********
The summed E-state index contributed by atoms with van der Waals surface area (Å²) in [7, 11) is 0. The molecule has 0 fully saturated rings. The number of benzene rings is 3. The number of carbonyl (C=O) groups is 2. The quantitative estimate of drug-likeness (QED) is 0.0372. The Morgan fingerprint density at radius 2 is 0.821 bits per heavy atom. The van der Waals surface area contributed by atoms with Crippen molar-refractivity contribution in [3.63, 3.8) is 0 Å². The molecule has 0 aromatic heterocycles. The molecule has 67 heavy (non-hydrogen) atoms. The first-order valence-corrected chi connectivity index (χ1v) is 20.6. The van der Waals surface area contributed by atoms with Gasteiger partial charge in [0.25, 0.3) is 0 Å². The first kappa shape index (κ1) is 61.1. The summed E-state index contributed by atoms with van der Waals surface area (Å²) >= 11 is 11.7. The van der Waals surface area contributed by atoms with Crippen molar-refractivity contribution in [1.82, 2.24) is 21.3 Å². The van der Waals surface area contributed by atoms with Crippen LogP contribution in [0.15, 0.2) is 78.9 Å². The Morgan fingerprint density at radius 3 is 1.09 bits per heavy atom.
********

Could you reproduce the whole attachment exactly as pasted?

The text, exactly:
The summed E-state index contributed by atoms with van der Waals surface area (Å²) in [7, 11) is 0. The molecule has 0 fully saturated rings. The number of benzene rings is 3. The number of carbonyl (C=O) groups is 2. The quantitative estimate of drug-likeness (QED) is 0.0372. The Morgan fingerprint density at radius 2 is 0.821 bits per heavy atom. The van der Waals surface area contributed by atoms with Crippen molar-refractivity contribution in [3.63, 3.8) is 0 Å². The molecule has 0 aromatic heterocycles. The molecule has 67 heavy (non-hydrogen) atoms. The first-order valence-corrected chi connectivity index (χ1v) is 20.6. The van der Waals surface area contributed by atoms with Gasteiger partial charge in [0.25, 0.3) is 0 Å². The first kappa shape index (κ1) is 61.1. The summed E-state index contributed by atoms with van der Waals surface area (Å²) >= 11 is 11.7. The van der Waals surface area contributed by atoms with Crippen molar-refractivity contribution in [1.82, 2.24) is 21.3 Å². The van der Waals surface area contributed by atoms with Crippen LogP contribution in [0.15, 0.2) is 78.9 Å². The Morgan fingerprint density at radius 3 is 1.09 bits per heavy atom.